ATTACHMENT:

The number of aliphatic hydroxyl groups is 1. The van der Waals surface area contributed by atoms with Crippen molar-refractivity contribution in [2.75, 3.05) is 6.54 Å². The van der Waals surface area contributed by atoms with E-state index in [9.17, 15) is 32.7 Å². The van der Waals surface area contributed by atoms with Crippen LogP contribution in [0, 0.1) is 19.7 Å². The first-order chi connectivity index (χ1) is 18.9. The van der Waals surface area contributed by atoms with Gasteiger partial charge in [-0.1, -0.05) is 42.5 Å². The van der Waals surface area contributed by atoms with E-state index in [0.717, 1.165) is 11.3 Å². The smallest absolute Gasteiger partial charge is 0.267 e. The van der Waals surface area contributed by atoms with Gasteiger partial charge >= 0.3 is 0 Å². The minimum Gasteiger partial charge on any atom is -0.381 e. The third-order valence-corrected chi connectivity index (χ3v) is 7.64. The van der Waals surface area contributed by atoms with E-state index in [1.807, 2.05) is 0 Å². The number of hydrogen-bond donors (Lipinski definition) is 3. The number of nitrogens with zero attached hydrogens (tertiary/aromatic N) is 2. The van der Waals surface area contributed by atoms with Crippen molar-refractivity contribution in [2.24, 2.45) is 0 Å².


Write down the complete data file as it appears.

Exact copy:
The number of aliphatic hydroxyl groups is 1. The van der Waals surface area contributed by atoms with Crippen molar-refractivity contribution in [2.75, 3.05) is 6.54 Å². The van der Waals surface area contributed by atoms with E-state index in [9.17, 15) is 32.7 Å². The van der Waals surface area contributed by atoms with Crippen LogP contribution in [0, 0.1) is 19.7 Å². The first-order chi connectivity index (χ1) is 18.9. The van der Waals surface area contributed by atoms with Gasteiger partial charge in [-0.1, -0.05) is 42.5 Å². The van der Waals surface area contributed by atoms with E-state index in [0.717, 1.165) is 11.3 Å². The smallest absolute Gasteiger partial charge is 0.267 e. The van der Waals surface area contributed by atoms with Gasteiger partial charge >= 0.3 is 0 Å². The minimum Gasteiger partial charge on any atom is -0.381 e. The third-order valence-corrected chi connectivity index (χ3v) is 7.64. The van der Waals surface area contributed by atoms with E-state index in [1.807, 2.05) is 0 Å². The number of hydrogen-bond donors (Lipinski definition) is 3. The number of nitrogens with zero attached hydrogens (tertiary/aromatic N) is 2. The van der Waals surface area contributed by atoms with Crippen molar-refractivity contribution in [2.24, 2.45) is 0 Å².